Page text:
Saturday, December 31, 2016, 08:23 AM
Posted by Administrator
Note: Blogs being blogs, earlier entries (like the one about the first lawyer I hired) appear below.

One day, many years ago, a letter came to me from another lawyer saying that my former client's President (the client was a corporation) was going to sue me for screwing something up. Here is what I did (or didn't do): I didn't tell the President that a money judgment he had (personally) against my client (the corporation) was void because it didn't have his (the President's) address on it as required by Florida law. A big, fabulous law firm here in West Palm Beach had sued the Corporation (that, the President owned all the stock in), obtained a judgment against it, but screwed up the preparation of the Judgment.

The President's lawyer was now writing to tell me that I had a duty to tell the President that his judgment against my client (the corporation) was void. This would have caused him not to have me file the Bankruptcy for (his) corporation.....and the bankruptcy was the thing that brought to light that his judgment was void and, supposedly, prevented him from collecting the judgment against (essentially, his own) corporation.


I told my malpractice carrier (I had one back then) about the possible claim and they wrote to me and said "Pay us the $5,000 co-pay and we'll hire a lawyer for you." I don't remember whether the $5,000 was called a co-pay, but, here is how it worked: Unlike the deductible you pay when your car is fixed after an accident, in which you were at fault (if you're not at fault, and you're lucky, the other driver's insurance will pay and there is no deductible), the malpractice insurance required a $5,000 payment as soon as a lawyer knew a claim was about to be made against them. The company used the $5,000 to hire a lawyer for their insured. (So, threaten a claim against a lawyer and he/she is out $5,000? These days, probably $10,000 or $15,000. Anyway, it is an obnoxious system.......don't pay the $5,000 and the malpractice carrier will deny coverage).

The upshot of all of this was my insurance company found a lawyer for me. The lawyer wrote to the other lawyer telling him that I had no duty to the corporation President, only to the corporation and that if I'd told the corporation President that his judgment was void, I would have been shirking my duty to the corporation to get it into bankruptcy regardless of the personal interest of the President (and to the detriment of the corporation's creditors who weren't getting paid and who had rights, too). The President's lawyer, by now realizing that he was an idiot, had asked another lawyer to look into it and that lawyer sent me a letter of apology.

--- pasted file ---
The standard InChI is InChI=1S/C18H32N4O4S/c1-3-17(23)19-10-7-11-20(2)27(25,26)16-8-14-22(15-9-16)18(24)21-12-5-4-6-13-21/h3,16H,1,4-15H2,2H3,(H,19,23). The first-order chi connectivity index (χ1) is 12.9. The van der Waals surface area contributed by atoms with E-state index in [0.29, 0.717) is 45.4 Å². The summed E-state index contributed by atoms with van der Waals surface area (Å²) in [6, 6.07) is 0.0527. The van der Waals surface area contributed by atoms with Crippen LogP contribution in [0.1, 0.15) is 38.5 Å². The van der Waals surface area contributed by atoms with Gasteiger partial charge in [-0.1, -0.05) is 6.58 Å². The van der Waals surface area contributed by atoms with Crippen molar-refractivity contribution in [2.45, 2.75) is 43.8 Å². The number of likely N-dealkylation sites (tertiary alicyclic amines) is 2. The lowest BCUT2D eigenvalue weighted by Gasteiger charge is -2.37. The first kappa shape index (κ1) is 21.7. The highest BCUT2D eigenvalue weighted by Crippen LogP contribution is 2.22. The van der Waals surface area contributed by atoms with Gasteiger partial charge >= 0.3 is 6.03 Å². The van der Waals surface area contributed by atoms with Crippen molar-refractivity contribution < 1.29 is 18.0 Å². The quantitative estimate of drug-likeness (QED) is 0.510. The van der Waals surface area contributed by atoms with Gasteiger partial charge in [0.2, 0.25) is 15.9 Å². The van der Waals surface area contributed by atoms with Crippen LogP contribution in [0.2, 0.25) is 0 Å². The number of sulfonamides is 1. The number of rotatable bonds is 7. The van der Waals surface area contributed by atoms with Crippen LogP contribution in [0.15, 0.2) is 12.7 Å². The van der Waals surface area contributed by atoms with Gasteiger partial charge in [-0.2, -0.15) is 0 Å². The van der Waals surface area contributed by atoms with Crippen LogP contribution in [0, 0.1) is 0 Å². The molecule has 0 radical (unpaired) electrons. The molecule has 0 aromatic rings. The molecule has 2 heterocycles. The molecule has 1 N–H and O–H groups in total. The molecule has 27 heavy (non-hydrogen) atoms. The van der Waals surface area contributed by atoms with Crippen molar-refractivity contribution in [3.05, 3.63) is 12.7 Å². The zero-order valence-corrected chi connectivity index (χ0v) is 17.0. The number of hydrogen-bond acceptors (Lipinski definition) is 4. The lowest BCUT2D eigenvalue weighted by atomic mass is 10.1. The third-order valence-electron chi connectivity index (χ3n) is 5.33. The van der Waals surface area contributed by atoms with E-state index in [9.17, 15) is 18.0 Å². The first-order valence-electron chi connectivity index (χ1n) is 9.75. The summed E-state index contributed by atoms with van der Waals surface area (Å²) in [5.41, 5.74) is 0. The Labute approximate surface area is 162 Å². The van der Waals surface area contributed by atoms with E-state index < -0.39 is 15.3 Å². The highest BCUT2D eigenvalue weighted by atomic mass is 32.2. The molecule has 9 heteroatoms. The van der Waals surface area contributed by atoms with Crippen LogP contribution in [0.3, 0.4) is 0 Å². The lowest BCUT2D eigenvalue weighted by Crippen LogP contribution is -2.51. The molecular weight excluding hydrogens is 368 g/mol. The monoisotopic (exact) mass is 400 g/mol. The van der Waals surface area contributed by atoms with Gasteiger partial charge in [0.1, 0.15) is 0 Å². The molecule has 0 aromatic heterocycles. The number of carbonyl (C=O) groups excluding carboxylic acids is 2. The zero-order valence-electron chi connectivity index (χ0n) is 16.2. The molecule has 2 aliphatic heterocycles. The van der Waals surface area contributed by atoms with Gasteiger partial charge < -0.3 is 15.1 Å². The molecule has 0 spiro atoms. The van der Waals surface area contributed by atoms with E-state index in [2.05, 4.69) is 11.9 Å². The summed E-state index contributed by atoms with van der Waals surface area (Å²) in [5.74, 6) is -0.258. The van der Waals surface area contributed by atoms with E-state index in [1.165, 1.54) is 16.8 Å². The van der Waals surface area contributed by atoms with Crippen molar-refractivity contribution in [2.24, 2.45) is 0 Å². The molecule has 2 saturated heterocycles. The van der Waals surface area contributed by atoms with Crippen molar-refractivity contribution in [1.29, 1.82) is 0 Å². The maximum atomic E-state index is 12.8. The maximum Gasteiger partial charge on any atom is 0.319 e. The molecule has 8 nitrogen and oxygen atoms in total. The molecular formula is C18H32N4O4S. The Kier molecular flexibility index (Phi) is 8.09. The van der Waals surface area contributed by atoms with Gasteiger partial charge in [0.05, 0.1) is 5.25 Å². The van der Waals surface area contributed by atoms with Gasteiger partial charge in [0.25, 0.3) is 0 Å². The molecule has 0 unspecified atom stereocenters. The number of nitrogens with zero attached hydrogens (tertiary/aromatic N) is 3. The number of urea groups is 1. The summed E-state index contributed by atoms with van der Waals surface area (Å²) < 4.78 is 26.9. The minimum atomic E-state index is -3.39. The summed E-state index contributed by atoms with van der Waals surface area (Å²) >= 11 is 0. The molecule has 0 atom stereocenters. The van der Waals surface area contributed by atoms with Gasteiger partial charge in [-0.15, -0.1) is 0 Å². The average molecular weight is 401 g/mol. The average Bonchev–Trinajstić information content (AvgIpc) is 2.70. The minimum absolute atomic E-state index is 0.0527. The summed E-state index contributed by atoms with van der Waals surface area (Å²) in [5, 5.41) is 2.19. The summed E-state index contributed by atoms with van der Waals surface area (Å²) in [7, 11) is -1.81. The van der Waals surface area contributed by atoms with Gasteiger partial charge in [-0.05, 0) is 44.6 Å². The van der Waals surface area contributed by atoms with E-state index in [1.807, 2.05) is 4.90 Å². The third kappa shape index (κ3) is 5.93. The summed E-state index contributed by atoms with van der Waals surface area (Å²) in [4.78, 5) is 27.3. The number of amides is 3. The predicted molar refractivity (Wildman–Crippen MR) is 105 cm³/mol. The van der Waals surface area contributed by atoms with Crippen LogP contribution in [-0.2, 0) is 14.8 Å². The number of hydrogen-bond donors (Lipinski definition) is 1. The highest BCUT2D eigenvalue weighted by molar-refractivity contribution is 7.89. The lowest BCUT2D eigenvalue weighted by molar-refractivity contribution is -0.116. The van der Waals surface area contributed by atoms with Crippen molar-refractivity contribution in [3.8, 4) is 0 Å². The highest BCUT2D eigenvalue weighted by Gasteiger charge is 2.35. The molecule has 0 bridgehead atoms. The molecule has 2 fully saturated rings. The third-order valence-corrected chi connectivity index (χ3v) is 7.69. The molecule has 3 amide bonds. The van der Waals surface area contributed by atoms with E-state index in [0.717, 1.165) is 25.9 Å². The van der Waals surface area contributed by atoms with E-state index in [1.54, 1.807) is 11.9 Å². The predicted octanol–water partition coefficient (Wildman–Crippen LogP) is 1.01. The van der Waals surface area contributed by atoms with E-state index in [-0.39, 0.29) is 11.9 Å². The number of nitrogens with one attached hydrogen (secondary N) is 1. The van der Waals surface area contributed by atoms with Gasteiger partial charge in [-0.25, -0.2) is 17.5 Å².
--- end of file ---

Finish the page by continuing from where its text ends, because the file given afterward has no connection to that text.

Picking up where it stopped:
I have certainly screwed stuff up...........but, not that one.

Having tortured the reader with the above explanation, one would think I'd quit this blog entry and move on..........but, one would be wrong....

The lawyer who represented me was Jay White. Jay began his career in a small downtown West Palm Beach law firm (back in the early 80's when West Palm Beach was small). I was....back in 1983....working for a small Palm Beach law firm which hired me after a larger West Palm Beach law firm sent me there.......the WPB law firm had interviewed me, liked me, but thought that I would do better at a firm that was run by Jewish people.

I didn't like the firm I was at.......I was young, I knew boss, knew everything. I was told to go into my windowless first floor office and dictate stuff for my secretary, Margreat, to do and to close the door and work. One day, I walked down the hall and told my boss "I quit." Then, I walked back to my office and closed the door. (Note: The building the firm was in, on Royal Palm Way, now has windows on the first floor.)

Within a few minutes, I got a phone call. It was Jay White......I sort of knew him. "Steve," he said, "I've got to leave my you know if they are looking for anyone at your firm?"

He got the job. I think he later became President of the Florida Bar.......but, I don't follow things like that too closely.

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